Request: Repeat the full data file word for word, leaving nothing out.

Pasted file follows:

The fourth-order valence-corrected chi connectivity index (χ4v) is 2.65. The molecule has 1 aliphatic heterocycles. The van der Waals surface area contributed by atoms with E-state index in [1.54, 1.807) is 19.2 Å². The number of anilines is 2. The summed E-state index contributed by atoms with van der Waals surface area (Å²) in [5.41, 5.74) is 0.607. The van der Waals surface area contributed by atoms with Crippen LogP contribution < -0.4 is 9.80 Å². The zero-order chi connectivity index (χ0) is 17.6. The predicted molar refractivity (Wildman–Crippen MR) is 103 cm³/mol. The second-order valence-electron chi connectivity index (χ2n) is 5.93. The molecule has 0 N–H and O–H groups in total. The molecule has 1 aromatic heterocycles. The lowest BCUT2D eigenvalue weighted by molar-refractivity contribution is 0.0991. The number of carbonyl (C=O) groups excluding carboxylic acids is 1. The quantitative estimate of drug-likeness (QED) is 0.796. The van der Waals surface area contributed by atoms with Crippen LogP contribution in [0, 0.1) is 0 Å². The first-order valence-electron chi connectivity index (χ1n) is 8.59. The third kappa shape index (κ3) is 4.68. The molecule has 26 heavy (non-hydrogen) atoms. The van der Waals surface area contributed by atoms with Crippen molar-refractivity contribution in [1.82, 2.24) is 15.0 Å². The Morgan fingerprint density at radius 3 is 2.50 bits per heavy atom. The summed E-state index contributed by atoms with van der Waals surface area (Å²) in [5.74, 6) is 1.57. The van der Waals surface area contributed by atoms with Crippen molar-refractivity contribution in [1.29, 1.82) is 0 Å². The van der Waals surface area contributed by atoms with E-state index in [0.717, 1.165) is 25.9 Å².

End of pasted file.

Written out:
The fourth-order valence-corrected chi connectivity index (χ4v) is 2.65. The molecule has 1 aliphatic heterocycles. The van der Waals surface area contributed by atoms with E-state index in [1.54, 1.807) is 19.2 Å². The number of anilines is 2. The summed E-state index contributed by atoms with van der Waals surface area (Å²) in [5.41, 5.74) is 0.607. The van der Waals surface area contributed by atoms with Crippen LogP contribution < -0.4 is 9.80 Å². The zero-order chi connectivity index (χ0) is 17.6. The predicted molar refractivity (Wildman–Crippen MR) is 103 cm³/mol. The second-order valence-electron chi connectivity index (χ2n) is 5.93. The molecule has 0 N–H and O–H groups in total. The molecule has 1 aromatic heterocycles. The lowest BCUT2D eigenvalue weighted by molar-refractivity contribution is 0.0991. The number of carbonyl (C=O) groups excluding carboxylic acids is 1. The quantitative estimate of drug-likeness (QED) is 0.796. The van der Waals surface area contributed by atoms with Crippen LogP contribution in [0, 0.1) is 0 Å². The first-order valence-electron chi connectivity index (χ1n) is 8.59. The third kappa shape index (κ3) is 4.68. The molecule has 26 heavy (non-hydrogen) atoms. The van der Waals surface area contributed by atoms with Crippen molar-refractivity contribution in [1.82, 2.24) is 15.0 Å². The Morgan fingerprint density at radius 3 is 2.50 bits per heavy atom. The summed E-state index contributed by atoms with van der Waals surface area (Å²) in [5.74, 6) is 1.57. The van der Waals surface area contributed by atoms with Crippen molar-refractivity contribution in [1.29, 1.82) is 0 Å². The van der Waals surface area contributed by atoms with E-state index in [0.717, 1.165) is 25.9 Å².